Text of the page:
NEW YORK (CNNMoney) -- Credit rating agency Moody's said Tuesday the United States will keep its sterling AAA credit rating for the time being, but lowered its outlook on U.S. debt to "negative."
A "negative outlook" indicates the possibility that Moody's would downgrade the country's sovereign credit rating within a year or two.
The rating agency, which had placed U.S. debt rating on review for a possible downgrade last month, said the political deal to raise the debt ceiling has now "virtually eliminated the risk of such a default."
Even with the risk of default gone, Moody's said lawmakers need to take additional steps -- and keep to their promises.
The second round of spending cuts included in the debt ceiling deal need to be enacted, Moody's said, while expressing skepticism about the effectiveness of the so-called trigger mechanism.
"Should the new mechanism put in place by the Budget Control Act prove ineffective, this could affect the rating negatively," Moody's said in a statement.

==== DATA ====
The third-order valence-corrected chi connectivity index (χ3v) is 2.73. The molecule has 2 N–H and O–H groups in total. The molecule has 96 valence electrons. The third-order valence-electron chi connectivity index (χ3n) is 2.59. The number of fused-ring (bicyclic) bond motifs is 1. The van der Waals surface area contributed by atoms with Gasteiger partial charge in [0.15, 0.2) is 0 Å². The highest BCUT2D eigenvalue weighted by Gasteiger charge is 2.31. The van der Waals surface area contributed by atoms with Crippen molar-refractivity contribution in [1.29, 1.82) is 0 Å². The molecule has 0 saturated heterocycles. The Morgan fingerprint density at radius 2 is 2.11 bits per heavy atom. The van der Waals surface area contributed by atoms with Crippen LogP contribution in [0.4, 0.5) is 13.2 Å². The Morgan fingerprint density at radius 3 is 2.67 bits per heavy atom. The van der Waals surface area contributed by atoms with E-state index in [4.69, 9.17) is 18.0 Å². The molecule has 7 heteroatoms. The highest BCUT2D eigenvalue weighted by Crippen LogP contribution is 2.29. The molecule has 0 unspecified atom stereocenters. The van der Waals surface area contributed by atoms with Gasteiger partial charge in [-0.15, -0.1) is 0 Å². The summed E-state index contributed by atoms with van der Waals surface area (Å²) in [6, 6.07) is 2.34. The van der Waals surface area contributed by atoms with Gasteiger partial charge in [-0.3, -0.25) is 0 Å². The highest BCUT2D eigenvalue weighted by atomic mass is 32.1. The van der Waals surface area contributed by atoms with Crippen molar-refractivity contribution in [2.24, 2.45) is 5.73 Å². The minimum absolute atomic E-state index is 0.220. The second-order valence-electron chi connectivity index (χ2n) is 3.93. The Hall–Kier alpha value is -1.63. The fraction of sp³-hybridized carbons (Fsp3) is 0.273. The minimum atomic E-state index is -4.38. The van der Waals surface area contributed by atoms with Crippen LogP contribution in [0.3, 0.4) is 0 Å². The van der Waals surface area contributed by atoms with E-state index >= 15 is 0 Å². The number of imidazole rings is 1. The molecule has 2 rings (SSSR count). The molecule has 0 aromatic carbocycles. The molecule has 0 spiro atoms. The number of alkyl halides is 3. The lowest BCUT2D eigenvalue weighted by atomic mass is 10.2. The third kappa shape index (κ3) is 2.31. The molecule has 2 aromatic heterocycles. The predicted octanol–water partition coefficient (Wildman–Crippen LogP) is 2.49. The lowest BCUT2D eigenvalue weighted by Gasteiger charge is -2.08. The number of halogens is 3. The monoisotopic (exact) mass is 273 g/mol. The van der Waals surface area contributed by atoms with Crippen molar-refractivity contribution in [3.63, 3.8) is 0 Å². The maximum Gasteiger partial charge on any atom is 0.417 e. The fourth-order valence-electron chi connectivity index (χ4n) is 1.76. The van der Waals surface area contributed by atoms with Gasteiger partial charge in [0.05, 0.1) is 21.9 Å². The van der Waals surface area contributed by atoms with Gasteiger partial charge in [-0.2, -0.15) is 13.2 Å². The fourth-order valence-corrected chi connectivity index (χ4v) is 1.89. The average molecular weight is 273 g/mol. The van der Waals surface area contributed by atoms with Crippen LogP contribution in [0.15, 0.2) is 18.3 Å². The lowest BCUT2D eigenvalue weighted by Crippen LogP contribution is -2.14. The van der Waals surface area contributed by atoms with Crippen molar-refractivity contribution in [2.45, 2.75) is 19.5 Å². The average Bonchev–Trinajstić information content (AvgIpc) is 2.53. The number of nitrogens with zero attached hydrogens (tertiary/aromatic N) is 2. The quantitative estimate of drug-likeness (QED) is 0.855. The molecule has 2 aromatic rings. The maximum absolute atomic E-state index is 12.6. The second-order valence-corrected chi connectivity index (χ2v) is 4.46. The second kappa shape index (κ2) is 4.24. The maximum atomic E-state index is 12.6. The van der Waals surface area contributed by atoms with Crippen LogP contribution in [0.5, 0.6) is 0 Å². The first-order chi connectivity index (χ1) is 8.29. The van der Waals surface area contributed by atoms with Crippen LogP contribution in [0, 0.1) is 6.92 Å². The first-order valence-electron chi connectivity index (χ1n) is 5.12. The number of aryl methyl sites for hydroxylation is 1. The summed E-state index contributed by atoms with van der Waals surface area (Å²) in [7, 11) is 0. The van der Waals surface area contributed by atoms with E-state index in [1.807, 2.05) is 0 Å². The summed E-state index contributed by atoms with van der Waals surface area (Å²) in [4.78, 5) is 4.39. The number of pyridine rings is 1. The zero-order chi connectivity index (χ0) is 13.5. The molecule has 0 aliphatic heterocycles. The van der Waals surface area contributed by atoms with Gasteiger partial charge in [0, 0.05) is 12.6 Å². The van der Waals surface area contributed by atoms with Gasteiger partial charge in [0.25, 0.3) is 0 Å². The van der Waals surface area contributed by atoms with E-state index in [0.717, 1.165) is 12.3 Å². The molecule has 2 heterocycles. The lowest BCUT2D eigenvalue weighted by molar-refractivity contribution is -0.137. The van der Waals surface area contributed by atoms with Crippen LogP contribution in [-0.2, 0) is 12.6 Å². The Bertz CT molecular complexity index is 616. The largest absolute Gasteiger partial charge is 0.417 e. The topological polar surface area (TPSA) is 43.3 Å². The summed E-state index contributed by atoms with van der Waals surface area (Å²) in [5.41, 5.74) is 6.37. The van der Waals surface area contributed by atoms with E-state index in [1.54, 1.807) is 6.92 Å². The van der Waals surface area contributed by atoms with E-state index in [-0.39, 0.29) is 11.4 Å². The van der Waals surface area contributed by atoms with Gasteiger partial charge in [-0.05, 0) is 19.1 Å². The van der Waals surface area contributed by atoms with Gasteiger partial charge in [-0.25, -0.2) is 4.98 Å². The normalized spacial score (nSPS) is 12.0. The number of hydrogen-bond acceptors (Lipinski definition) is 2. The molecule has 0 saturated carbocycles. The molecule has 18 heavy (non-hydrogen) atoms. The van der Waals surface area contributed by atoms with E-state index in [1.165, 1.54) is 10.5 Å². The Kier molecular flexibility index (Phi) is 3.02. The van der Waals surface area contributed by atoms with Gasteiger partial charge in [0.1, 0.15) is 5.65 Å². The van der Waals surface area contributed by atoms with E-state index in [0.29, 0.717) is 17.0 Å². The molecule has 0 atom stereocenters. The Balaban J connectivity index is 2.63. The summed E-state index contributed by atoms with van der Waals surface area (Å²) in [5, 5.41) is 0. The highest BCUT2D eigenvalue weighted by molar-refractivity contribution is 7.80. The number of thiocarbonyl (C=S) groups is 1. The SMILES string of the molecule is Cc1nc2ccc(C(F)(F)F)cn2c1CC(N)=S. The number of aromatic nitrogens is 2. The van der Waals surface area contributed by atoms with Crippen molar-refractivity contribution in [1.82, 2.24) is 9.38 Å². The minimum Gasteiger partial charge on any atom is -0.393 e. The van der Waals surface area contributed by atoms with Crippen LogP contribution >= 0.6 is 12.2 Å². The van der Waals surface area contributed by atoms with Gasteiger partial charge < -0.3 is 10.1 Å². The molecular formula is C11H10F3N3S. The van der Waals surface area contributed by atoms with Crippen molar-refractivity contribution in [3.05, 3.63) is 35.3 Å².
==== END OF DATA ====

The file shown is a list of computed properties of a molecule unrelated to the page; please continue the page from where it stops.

And the United States should lower its debt-to-GDP ratio. Moody's said it expects to see debt stabilize at 73% of GDP by the middle of the decade and then decline.
And interest rates must remain under control. If borrowing costs for the U.S. government spike beyond expectations, that would "also be negative" for the rating.
The United States enjoys its AAA rating in part for having always stood behind its debt and paid its bills on time. As a result, U.S. Treasury bonds are considered the world's safe-haven investment.
Rating agencies -- Standard & Poor's, Moody's and Fitch -- analyze risk and give debt a "grade" that reflects the borrower's ability to pay the underlying loans.
The safest bets are stamped AAA. That's where U.S. debt has stood for years. Moody's first assigned the United States a AAA rating in 1917. The move by Moody's comes after an ugly debate in Washington over whether to raise the country's $14.3 billion debt ceiling.
Congress reached an agreement on Sunday, as the Treasury Department was days away from reaching its borrowing limit. President Obama signed the eleventh-hour bill Tuesday.
Standard & Poor's has yet to weigh in on the debt ceiling deal.